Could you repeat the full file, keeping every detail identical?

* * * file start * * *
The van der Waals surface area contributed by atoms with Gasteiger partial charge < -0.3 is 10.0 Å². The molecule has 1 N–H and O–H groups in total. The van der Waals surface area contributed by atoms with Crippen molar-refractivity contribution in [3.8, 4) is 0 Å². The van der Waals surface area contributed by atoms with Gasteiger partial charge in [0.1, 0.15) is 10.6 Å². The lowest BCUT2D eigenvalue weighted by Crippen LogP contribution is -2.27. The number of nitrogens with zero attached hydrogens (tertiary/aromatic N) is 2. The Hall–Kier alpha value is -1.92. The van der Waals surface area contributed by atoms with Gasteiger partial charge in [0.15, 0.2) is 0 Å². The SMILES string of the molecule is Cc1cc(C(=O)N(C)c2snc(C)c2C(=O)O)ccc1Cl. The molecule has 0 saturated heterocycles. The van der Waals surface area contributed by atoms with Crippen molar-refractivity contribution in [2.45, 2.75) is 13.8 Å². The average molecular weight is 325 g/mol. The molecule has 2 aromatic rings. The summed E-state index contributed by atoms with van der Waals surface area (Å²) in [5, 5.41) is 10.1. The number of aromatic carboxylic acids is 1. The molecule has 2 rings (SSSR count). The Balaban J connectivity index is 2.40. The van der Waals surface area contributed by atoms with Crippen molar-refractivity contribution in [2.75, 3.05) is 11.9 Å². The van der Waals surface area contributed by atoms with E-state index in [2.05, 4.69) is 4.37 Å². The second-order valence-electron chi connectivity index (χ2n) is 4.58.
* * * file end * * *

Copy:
The van der Waals surface area contributed by atoms with Gasteiger partial charge < -0.3 is 10.0 Å². The molecule has 1 N–H and O–H groups in total. The van der Waals surface area contributed by atoms with Crippen molar-refractivity contribution in [3.8, 4) is 0 Å². The van der Waals surface area contributed by atoms with Gasteiger partial charge in [0.1, 0.15) is 10.6 Å². The lowest BCUT2D eigenvalue weighted by Crippen LogP contribution is -2.27. The number of nitrogens with zero attached hydrogens (tertiary/aromatic N) is 2. The Hall–Kier alpha value is -1.92. The van der Waals surface area contributed by atoms with Gasteiger partial charge in [0.15, 0.2) is 0 Å². The SMILES string of the molecule is Cc1cc(C(=O)N(C)c2snc(C)c2C(=O)O)ccc1Cl. The molecule has 0 saturated heterocycles. The van der Waals surface area contributed by atoms with Crippen molar-refractivity contribution in [2.45, 2.75) is 13.8 Å². The average molecular weight is 325 g/mol. The molecule has 2 aromatic rings. The summed E-state index contributed by atoms with van der Waals surface area (Å²) in [5, 5.41) is 10.1. The number of aromatic carboxylic acids is 1. The molecule has 2 rings (SSSR count). The Balaban J connectivity index is 2.40. The van der Waals surface area contributed by atoms with Crippen molar-refractivity contribution in [2.75, 3.05) is 11.9 Å². The van der Waals surface area contributed by atoms with E-state index in [2.05, 4.69) is 4.37 Å². The second-order valence-electron chi connectivity index (χ2n) is 4.58.